Durban, the third largest city in South Africa, embodies the stark contrasts of the nation's socio-economic landscape. While known for its scenic beaches and diverse cultures, Durban also grapples with pronounced inequalities. As the largest city in KwaZulu-Natal, a province with one of the country's highest poverty rates, Durban is characterized by a divide between affluent suburbs and underdeveloped townships. Disparities in access to basic amenities like housing, healthcare, and education persist, alongside issues of high unemployment rates and crime.
Recently, infrastructure failures caused by years of neglect and increasingly erratic weather patterns from climate change have pushed Durban to the brink. Devastating floods and riots have caused many to question whether the city, and the country, can withstand the enormous investment it will take to fix the country's problems without graft and corruption swallowing everything. Politically and structurally, the city is poised for a challenging next few years.
Papwa Sewgolum Golf Course is located along the lush green slopes of the Umgeni River in Durban. The golf course is named after an apartheid-era golfer of Indian descent, named Sewsunker “Papwa” Sewgolum. Papwa was an excellent self-taught golfer, with no formal schooling. He is famous for his reversed, cross-handed grip (called the “Sewsunker” grip even today), but he is possibly most famous for beating Gary Player and winning the 1965 Natal Open.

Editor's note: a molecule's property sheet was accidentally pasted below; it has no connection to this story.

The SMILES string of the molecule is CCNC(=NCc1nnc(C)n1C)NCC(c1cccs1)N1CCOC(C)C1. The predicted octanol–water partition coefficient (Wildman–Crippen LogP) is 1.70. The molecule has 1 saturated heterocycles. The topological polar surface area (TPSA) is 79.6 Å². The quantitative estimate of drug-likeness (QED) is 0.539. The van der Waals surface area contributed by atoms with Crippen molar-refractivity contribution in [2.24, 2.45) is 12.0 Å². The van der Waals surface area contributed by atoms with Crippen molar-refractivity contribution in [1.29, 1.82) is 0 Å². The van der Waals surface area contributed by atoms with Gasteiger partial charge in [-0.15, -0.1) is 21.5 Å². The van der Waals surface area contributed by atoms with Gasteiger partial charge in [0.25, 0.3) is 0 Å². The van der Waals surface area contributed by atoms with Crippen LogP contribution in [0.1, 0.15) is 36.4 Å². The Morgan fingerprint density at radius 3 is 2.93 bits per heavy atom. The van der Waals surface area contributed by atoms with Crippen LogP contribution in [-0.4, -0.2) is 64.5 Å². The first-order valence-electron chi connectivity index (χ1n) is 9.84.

The Natal Open was held at the Durban Country Club, which at the time did not allow non-whites into the clubhouse. Sewgolum won the tournament, the only non-white in a field of 113 players. At the time of the prize-giving, he had to receive his trophy outside, in the pouring rain, while the white players sat comfortably inside. The pictures of him in the rain were broadcast around the world, resulting in an international outcry and a number of countries imposing sanctions on South African sporting events.
Just as his career looked as if it would take off, the South African government banned him from all local tournaments, and also withdrew his passport, preventing him from competing abroad. He died impoverished in 1978, at age 50, from a heart attack. I find it ironic and sad that in some ways, this location has come to define the project for me, a tragic portrayal of inequality.